Kjaer, Borch, Perry, and Holz advance to semi-finals of Ficker Cup at Long Beach Yacht Club

Ficker Cup defending champion Emil Kjaer (DEN) continued his domination on the race course today, as the international field of competitors battled for advancement to the semifinal stages in this Grade 2 match racing regatta at Long Beach Yacht Club. The fleet sailed under warm sunshine, with breezes of six to eight knots that freshened to 16 by day’s end: ideal conditions are expected to continue through tomorrow’s final day of racing for the Ficker Cup.

Kjaer and his young Danish team went undefeated in the round robin series until the final flight, when he pulled dual penalties in the fiery prestart against Jeppe Borch (DEN). Both Kjaer and Borch had secured their spots in the semifinals early in this series, and were joined by Dave Perry – who started the regatta at a slow simmer, but was on fire today.

Vying for the last of four slots, it came down to the wire for Peter Holz (USA) and Jeffrey Petersen (USA). Squaring off in the last flight of the round robins, Holz had seven wins; Petersen six. A win for Holz would cement his berth, while a win for Petersen would even the score and give him the tie-breaker. But an OCS by Petersen in the prestart gave Holz an advantage which he carried around the course, to finish first and capture the final place in the semis.

Holz was Kjaer’s pick for the semifinal matches, leaving Perry to battle it out with Borch. The winners of the semifinal rounds will both qualify for the Congressional Cup: but only one will capture the prestigious Ficker Cup title.

Kjaer acknowledged “a little bit of luck” in his command of the series, against such high level of competition. “We actually haven’t done a lot of match racing recently, but have done a lot of other sailing that has helped us improve our boat speed. But not doing a lot of match racing recently … it was a bit of a surprise that we came back into it that easily.”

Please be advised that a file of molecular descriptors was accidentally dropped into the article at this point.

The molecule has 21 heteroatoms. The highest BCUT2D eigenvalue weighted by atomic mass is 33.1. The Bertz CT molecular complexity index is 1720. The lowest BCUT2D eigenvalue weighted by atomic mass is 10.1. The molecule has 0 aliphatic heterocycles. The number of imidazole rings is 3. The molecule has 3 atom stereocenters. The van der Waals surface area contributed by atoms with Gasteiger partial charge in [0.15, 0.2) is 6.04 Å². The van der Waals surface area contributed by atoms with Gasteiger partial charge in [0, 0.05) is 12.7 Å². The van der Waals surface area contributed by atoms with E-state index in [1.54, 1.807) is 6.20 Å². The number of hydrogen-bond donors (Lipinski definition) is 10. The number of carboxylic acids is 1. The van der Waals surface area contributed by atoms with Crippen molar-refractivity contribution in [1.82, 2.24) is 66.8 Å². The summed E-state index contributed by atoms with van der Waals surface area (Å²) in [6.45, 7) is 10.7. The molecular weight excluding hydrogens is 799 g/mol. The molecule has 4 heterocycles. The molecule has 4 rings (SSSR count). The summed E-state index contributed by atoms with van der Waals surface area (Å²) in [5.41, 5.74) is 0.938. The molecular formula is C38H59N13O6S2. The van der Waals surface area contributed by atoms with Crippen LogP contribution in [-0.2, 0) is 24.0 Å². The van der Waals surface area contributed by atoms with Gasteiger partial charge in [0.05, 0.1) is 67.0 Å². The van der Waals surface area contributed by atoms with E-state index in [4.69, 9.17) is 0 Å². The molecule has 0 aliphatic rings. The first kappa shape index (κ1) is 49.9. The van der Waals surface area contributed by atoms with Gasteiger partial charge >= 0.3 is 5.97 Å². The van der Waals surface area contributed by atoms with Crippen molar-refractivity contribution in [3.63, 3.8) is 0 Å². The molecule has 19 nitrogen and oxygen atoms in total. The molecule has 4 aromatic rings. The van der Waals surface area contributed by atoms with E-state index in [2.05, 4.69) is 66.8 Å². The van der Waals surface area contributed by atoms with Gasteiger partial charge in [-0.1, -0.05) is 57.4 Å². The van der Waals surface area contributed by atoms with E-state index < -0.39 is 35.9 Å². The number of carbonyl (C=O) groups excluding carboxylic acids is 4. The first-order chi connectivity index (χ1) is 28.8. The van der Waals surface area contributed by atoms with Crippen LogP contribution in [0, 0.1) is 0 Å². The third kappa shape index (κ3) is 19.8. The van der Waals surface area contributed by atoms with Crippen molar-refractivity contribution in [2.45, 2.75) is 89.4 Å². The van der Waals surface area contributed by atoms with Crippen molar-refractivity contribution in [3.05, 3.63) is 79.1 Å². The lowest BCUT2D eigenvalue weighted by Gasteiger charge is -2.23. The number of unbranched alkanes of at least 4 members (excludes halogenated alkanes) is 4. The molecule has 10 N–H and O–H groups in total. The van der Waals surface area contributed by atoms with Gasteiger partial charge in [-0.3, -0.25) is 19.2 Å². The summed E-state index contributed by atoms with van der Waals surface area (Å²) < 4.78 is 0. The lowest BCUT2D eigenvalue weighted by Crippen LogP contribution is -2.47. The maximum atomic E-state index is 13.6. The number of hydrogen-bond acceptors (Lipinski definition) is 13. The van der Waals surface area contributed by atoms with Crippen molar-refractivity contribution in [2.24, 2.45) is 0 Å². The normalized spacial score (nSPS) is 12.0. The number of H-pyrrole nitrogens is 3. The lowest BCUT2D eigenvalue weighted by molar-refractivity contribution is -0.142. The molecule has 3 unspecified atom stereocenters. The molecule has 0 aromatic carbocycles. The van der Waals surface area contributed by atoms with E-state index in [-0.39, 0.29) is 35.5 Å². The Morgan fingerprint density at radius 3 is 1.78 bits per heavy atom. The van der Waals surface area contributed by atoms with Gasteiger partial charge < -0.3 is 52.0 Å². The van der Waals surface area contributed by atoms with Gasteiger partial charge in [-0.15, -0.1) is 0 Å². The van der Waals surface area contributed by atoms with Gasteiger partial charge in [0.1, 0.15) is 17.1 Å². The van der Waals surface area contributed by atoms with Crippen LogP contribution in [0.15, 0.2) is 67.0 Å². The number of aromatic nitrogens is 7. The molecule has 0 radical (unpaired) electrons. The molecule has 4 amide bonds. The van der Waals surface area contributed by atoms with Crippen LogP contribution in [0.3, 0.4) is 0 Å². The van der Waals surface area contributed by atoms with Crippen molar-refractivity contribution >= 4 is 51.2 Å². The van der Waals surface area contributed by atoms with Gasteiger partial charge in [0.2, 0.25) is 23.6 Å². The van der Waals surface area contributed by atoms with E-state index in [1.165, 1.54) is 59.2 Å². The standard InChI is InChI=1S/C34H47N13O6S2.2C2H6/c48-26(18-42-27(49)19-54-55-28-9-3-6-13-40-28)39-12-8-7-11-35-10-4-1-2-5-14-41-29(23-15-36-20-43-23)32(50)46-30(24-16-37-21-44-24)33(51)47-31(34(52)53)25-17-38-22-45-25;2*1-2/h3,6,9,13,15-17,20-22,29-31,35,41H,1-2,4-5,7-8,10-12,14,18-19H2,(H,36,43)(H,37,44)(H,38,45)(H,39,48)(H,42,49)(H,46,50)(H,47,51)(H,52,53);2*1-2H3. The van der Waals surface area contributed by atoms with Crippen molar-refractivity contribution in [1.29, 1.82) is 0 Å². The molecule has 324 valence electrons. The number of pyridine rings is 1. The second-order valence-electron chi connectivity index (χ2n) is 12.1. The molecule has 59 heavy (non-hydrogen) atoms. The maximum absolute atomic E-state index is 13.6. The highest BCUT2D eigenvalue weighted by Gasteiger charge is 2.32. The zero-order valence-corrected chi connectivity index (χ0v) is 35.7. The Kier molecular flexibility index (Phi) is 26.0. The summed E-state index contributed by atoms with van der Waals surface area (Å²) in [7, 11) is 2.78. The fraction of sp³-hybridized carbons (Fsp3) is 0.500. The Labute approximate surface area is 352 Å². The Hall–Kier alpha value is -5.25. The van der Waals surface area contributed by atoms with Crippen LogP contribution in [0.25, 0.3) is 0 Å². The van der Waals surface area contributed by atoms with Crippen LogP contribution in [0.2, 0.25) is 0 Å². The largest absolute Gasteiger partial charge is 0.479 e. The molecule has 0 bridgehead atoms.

“I thought we were going to have to relearn it and work through some big mistakes – especially at the starts – and we did! But somehow we always turned out lucky, and we’ve had good speed,” Kjaer added.

He credited Joachim Aschenbrenner, a veteran Congressional Cup skipper, with acing the tactics for the crew. “He is a really experienced match racing sailor, so I can put all my energy into making the boat fast. We’ve got five guys focusing on speed, and one guy focusing on the match racing tactics. And it’s working.”

But Kjaer wasn’t taking anything for granted.

“Yeah, we won a lot of races, but I’m sure everyone else is going to improve pretty quickly. So we have to sort out the mistakes we’re doing, and learn quick as well, to keep winning,” said Kjaer. “We are hopefully going to qualify for the Congressional Cup: that’s our big goal.”

Racing continues Saturday at the Congressional Cup stadium, a designated racecourse adjacent the Belmont Veterans Memorial Pier. Spectators are invited to watch the action at 11:30AM daily, as the four semi-finalists battle for Ficker Cup honors. For up-to-the-minute results go to: https://www.matchracingresults.com/2022/ficker-cup/ or Facebook @CongressionalCup.

The winner of the Ficker Cup and runner-up will advance to the Congressional Cup, to be held April 19 to 23. For full details on the Congressional Cup go to www.thecongressionalcup.com.

About Long Beach Yacht Club

Established in 1929, Long Beach Yacht Club is recognized as a leader in the international yachting community for its commitment to excellence in yacht racing and innovation in race management. In addition to hosting the Congressional Cup and numerous other local, national and international yachting events, the Club’s member families enjoy a year-round calendar of social, yachting and junior activities at its beautiful clubhouse on the shore of Alamitos Bay.

The article above was released by Long Beach Yacht Club.